Both Africa and Arabia claim to have been the birthplace of the great Eastern race of horses. Some say that Africa gave the horse to Arabia, and others that the Arabians migrated to Africa. Such migration, according to Eusebius, did occur. He informs us that some of the early descendants of Cush settled on lands on the eastern side of the Red Sea, and gradually moved to the south of Arabia, whence they crossed the sea and transplanted themselves into Ethiopia. The Ethiopians, we are told, agreed in many points with the Arabian Cushites, and were believed by most Asiatic nations in the time of Joseph us to have originated from the same source. At the period when these Arabians passed over into Africa, namely, during the time the Israelites were in Egypt, other African natives besides the Egyptians possessed horses, and battles had been fought with chariots and horsemen before these Arabians arrived in Africa. Consequently horses must have been fairly well distributed on African soil before their introduction into Ethiopia by the Cushites. Of course the idea of migration has resulted from the belief that the equine species originated from a single pair. It may be thought that it matters little whence the horse originated, but in reality it is most important. For if the various animals emanated from single pairs, the horse from one stallion and one mare, then we have to account for the distribution of varieties, and how different equine types have been developed; whereas if we accept the theory of the evolution of several varieties in different regions of the globe, it will not be difficult to understand how, by intercourse between different types of the same species, distinct breeds have been brought into existence. That this mode of development has taken place during the historic period is evident; we know how the large horses of mid-Europe have been improved by commerce with those of the East, how the hobby, the race-horse of Queen Elizabeth's time, by intermingling with the Arab, has led to the ultimate production of the English thoroughbred, and how thousands of years before this period, this great Eastern breed was sought after by civilized and quasi-civilized nations - by Assyrians, by Babylonians, and by Egyptians - for his qualifications as a hunter and a chariot horse. The African horse was introduced into the hippodrome by the Greeks, and into the circus by the Romans, and at the present day the great performers in the hunting-field and on the turf are descendants of the Barb or the Arabian.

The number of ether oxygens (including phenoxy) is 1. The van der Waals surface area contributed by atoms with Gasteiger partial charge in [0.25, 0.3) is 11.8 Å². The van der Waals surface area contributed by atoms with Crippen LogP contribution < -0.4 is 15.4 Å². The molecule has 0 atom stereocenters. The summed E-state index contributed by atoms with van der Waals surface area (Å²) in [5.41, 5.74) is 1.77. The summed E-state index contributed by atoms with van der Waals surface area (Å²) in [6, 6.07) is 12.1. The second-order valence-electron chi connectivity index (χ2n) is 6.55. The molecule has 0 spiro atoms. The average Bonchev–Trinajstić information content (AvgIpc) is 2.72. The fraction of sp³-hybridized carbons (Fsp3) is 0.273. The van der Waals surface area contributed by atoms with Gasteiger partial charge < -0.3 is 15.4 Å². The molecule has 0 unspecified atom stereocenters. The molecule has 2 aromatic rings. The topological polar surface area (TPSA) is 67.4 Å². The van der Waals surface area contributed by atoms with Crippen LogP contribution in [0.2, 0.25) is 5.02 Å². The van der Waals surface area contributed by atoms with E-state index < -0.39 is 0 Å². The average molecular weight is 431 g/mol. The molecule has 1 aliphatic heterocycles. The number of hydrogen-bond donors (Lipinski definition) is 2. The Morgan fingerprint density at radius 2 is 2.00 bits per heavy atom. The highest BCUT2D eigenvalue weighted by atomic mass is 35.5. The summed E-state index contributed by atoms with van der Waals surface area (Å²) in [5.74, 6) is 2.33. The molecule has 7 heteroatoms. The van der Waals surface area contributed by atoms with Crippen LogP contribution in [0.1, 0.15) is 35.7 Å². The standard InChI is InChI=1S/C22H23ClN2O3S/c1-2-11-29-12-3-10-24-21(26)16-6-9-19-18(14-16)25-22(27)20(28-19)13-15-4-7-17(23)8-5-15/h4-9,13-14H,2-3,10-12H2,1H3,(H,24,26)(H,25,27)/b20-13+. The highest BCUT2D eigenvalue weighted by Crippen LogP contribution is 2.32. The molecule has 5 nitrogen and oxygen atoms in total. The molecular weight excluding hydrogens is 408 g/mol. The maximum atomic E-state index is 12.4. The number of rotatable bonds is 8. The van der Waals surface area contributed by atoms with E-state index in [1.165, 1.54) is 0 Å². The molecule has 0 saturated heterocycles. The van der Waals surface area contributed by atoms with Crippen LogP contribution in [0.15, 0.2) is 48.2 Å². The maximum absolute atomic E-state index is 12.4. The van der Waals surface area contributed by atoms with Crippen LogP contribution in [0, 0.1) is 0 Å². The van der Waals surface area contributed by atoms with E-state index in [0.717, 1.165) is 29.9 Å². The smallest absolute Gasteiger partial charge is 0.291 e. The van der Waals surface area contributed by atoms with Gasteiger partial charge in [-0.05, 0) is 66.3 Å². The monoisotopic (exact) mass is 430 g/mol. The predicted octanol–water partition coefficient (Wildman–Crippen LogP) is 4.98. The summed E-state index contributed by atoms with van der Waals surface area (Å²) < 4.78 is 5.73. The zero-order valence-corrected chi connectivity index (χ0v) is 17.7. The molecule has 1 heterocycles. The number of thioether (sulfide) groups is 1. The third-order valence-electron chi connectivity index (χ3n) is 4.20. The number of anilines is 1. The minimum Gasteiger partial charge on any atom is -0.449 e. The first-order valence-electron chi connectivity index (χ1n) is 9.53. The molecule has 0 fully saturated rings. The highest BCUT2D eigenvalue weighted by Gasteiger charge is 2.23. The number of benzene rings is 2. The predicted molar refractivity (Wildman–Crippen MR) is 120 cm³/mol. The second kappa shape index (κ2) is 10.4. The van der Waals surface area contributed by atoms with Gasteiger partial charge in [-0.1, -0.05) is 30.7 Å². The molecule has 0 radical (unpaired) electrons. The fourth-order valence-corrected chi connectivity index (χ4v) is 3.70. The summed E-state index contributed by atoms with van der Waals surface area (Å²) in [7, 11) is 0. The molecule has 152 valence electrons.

There is no doubt that horses of the highest qualifications have through all ages come from tropical, or at least warm regions, and the Arab horse is believed by many to have been the parent of the equine race, or at least to have been the first domesticated variety.